Incloude Review – Is This A Good Opportunity Or Big Scam?
In the last few weeks, Incloude has been getting a lot of attention in the network marketing circles.
With all this hype, I am sure you have seen some of your friends trying to sell Incloude in your social media feeds.
The first thing you need to know is that I am NOT an affiliate or distributor for Incloude.
I wanted to gather all the information about Incloude in my Incloude Review in order for you to make a decision about joining Incloude.
Is Incloude legit or a scam?
Will it be able to deliver on it’s promises to you?
Let me show you in my unbiased review of Incloude.
Read on to find out what you need to know.
What The Heck Is Incloude?
Taking a look through Incloude’s website, you won’t find any information in regards to who owns the company or who’s running things on a day-to-day basis.
Incloude claims that it’s “an Canadian company [sic], founded in 2012 and started trading on stock exchanges for the first time”, but as you’ll soon see, this isn’t exactly the case.
The domain name for Incloude’s website was first registered at one point in 2012, but the registration details were then updated on June 16, 2017.
Looking at Incloude with the Wayback Machine, we can see that the website was previously being used for a host spam for payday loans in 2012, but between 2013 and until July of 2017, the domain was totally parked.
In other words, Incloude wasn’t really operating until earlier this year — despite its claims of being in business since 2012.
An address in Calgary, Canada is listed on Incloude’s site, but looking further into it quickly reveals that it belongs to a suite through which many other businesses reportedly are stationed at as well — suggesting that it’s actually a virtual address and not a physical one.
Incloude’s website also mentions a “Darak Hughes” as its “Director General”, but there’s some bizarre stuff going on here as well.
First off, the name “Darak Hughes” looks and sounds like it was created by someone without a proper understanding of the English language.
Secondly, there’s no information about Hughes anywhere at all outside of Incloude’s website.
Last, the marketing video for Incloude that features Hughes shows a man with a heavy accent reading from a script to talk about Incloude.
It’s very likely that this “Darak Hughes” is a phony name that someone else came up with, and while I can’t verify if the man in the video is the owner of Incloude, what is clear is that he isn’t from Canada.
Alexa rankings show that 14% of all Incloude traffic comes from Russia, with another 13% originating from Germany.
To make matters even better. tow shell companies that are incorporated in Belize own 50% of Incoin Cloud LP — an incorporation of Incloude.
What Are The Incloude Products?
As you might be able to guess, you won’t find any sort of product line with Incloude.
Nothing is being marketed or sold to retail customers, and because of this, affiliates only have the affiliate membership to offer to those that are interested in it.
This sort of setup means that there’s no chance for retail sales to take place, and in the world of MLM, that’s never a good sign.
What About The Compensation Plan For Incloude?
Should you choose to join Incloude as an affiliate, you’ll need to make some sort of investment into the company.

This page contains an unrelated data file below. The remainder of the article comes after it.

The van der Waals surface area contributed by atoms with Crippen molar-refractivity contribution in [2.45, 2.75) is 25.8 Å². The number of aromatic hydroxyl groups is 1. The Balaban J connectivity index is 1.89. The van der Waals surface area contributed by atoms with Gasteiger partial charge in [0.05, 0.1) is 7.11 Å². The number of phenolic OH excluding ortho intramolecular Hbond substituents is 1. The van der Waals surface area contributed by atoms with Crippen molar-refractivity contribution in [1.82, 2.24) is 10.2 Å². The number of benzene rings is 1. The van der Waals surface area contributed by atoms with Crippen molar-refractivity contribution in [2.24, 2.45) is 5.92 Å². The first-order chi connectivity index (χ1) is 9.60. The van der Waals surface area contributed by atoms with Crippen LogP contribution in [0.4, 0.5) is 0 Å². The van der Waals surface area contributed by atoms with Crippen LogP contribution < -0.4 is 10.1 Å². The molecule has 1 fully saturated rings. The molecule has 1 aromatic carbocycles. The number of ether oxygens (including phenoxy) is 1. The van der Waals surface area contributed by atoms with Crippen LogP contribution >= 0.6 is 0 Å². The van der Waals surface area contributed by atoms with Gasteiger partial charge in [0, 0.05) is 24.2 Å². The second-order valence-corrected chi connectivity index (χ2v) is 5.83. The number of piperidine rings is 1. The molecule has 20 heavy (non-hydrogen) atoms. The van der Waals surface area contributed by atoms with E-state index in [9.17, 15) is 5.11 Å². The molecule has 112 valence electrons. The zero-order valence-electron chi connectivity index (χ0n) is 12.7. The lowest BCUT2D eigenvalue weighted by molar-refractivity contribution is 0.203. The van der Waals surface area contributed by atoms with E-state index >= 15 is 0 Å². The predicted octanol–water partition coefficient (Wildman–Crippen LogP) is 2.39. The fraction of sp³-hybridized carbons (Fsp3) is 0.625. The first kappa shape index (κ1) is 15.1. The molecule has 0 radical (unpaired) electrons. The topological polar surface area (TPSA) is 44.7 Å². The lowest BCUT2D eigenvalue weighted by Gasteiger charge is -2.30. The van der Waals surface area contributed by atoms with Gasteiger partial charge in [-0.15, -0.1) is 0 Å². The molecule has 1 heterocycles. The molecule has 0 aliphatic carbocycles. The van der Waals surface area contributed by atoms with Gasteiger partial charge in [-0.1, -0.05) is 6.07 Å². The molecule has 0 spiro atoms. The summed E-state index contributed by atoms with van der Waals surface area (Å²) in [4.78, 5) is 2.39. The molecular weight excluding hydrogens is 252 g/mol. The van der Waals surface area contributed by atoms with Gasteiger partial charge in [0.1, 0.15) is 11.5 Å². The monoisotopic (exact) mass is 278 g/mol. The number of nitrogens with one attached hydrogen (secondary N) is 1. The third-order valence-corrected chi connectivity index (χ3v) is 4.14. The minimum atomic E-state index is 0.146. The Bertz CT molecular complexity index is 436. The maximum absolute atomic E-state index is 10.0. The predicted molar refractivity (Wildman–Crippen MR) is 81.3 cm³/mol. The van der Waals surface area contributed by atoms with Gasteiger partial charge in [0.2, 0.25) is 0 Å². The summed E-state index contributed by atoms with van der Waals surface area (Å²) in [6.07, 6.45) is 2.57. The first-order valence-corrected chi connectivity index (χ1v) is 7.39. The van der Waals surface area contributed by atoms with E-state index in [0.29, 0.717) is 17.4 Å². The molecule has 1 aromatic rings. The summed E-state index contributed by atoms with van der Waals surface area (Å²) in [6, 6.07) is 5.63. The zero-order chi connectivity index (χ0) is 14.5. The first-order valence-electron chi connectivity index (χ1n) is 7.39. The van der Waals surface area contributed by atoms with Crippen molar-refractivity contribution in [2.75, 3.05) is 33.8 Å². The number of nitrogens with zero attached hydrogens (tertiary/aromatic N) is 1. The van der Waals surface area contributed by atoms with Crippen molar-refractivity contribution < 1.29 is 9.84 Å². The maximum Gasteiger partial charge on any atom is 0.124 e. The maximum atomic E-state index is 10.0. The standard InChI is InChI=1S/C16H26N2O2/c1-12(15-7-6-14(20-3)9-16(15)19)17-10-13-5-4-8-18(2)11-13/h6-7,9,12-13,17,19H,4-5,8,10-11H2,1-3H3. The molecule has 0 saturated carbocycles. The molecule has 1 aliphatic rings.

Doing this will allow you to earn a daily ROI, and the amount of that ROI is dependent on how much you choose to invest:
- Earn a 1.2% ROI for 15 days by investing $10 to $100
- Earn a 1.5% ROI for 25 days by investing $101 to $2000
- Earn a 1.8% ROI for 30 days by investing $2001 to $20,000
- Earn a 2% ROI for 35 days by investing $20,001 to $100,000
- Earn an 11% perpetual and 24% daily ROI by investing $20,000 to $50,000
Additionally, affiliates also have the opportunity to earn through referral commissions that are paid out using a unilevel system.
What’s The Cost Of Joining Incloude?
You can choose to join Incloude for free, but if you want to earn anything from the compensation plan, you’ll need to make an investment of at least $10.
In this case, choosing to invest more and more will increase your overall earning potential.
So, Is There A Incloude Scam Going On?
Have you been hearing rumours that Incloude is a scam?
After reading this review, you might still be asking yourself if it is really legit.
So – what is the truth? Is there really a Incloude scam going on?
If I am being perfectly honest, Incloude isn’t entirely a scam.
However, there are some things you need to watch out for.
This is how you will be successful in online marketing. See the image below for details.
Finally, My Incloude Review And Conclusion!
Incloude’s website claims that it’s able to generate the offered ROIs through the mining of bitcoin, but as the story goes for so many of these companies, there’s no amount of proof to back this claim up.
The only money that’s actually coming into Incloude is from affiliate investments, and as such, newly invested funds are recycled and used to pay ROIs that Incloude owes to other members.
With this sort of activity, you end up with a pretty typical Ponzi scheme.
Like all other Ponzi schemes, Incloude will collapse once investment activity eventually dies down. This will see most affiliates losing out, and unless you’re a fan of throwing your hard-earned cash down the drain, is the main reason you should avoid Incloude like the plague.
I really hope you have gained value from my Incloude Review.
I wanted to make sure you had all the information you needed, because most other Incloude reviews are just trying to sell you something.
If you really do decide to join Incloude, I want you to succeed with your business. Learn how to market yourself properly!
My training can help you make money online!